Conversation Resources

Good conversation takes practice.

Some of us were raised with the method that “children are to be seen and not heard”. Some may be natural talkers prone toward dominating conversations. While others may be more introverted, just trying to get a word in edge-wise. Toss in the new trends in technology, we find ourselves more connected to our devices than to the people in real life.

Homeschooling is often about redeeming our own educational upbringing. So, here’s a few books that might get you talking about conversation.

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Interrupting Chicken

Interrupting Chicken
This picture story book is an easy introduction to interrupting for younger kids. After reading the story together, do some story stretcher activities. Talk about times when it’s ok to interrupt and when it’s not ok. Practice role playing emergencies when interrupting is necessary. Invent your own signals for how to interrupt, like the flat palm placed on an arm or shoulder. Then, invent a wink or nod to signal when your child has been interrupted by another adult.


How to Talk So Kids Will Listen & Listen so Kids Will Talk
This book has been a best seller for 30 years. I wish I had known about this book when my kids were little. It’s a parent’s self-help book that could help you teach your child to deal with feelings, be cooperative, and proactively solve problems. An overall strategy to get along in the home will make the schooling and learning environment much more enjoyable as well.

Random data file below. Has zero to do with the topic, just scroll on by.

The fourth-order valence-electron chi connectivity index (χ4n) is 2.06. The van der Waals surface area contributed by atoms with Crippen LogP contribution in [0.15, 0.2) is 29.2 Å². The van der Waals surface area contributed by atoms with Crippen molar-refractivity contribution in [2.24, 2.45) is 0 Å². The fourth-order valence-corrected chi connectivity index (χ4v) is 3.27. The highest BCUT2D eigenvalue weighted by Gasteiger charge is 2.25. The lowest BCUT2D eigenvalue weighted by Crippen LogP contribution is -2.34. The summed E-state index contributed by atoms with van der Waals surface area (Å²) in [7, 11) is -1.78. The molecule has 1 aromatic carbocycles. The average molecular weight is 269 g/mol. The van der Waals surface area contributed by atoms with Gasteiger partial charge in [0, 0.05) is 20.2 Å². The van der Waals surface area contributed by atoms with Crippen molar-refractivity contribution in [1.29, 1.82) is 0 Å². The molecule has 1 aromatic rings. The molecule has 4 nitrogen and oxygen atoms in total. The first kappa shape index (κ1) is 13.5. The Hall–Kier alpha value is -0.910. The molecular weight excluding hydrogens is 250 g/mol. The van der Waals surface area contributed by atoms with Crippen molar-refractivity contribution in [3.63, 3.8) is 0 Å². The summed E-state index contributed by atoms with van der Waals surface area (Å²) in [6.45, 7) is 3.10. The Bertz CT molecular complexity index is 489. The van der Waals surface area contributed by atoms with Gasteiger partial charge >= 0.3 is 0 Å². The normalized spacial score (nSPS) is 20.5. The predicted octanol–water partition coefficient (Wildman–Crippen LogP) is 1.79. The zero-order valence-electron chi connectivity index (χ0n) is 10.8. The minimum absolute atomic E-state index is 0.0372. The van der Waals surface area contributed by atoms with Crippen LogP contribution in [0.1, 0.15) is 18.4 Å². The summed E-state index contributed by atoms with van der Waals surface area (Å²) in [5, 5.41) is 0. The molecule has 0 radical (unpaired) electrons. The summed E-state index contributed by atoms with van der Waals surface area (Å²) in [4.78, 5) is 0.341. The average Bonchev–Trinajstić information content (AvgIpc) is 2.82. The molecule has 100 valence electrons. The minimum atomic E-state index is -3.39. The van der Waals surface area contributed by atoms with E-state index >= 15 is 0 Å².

The Art of Conversation
This book could be utilized in a teen or mom’s book club. The Art of Conversation mixes historical examples with practical tips to implement. I imagine this would work as the guidebook for a co-op class on public speaking. This could be a component for casual conversation and devote a portion of the class time practicing conversation. Practice makes perfect!


The Asberkid’s (Secret) Book of Social Rules 
Social cues and rules are even more confusing for Asperkids. Your student might read this on their own for their own self-help. But, I think it works for a book club, too. We can all learn about what social cues aren’t so obvious to everyone.

What other books or resources would recommend to help us improve our conversational skills?

Read more:
Stop Interrupting Kids Stop interrupting kids. Let them talk. Listen to what they have to say.

About Kim Andrysczyk

Homeschool veteran, Association Director, coffee addict, sarcasm expert, and accidental blogger. I'm here to encourage you thru the tough times and inspire you toward excellence. If I can make it, so can you!


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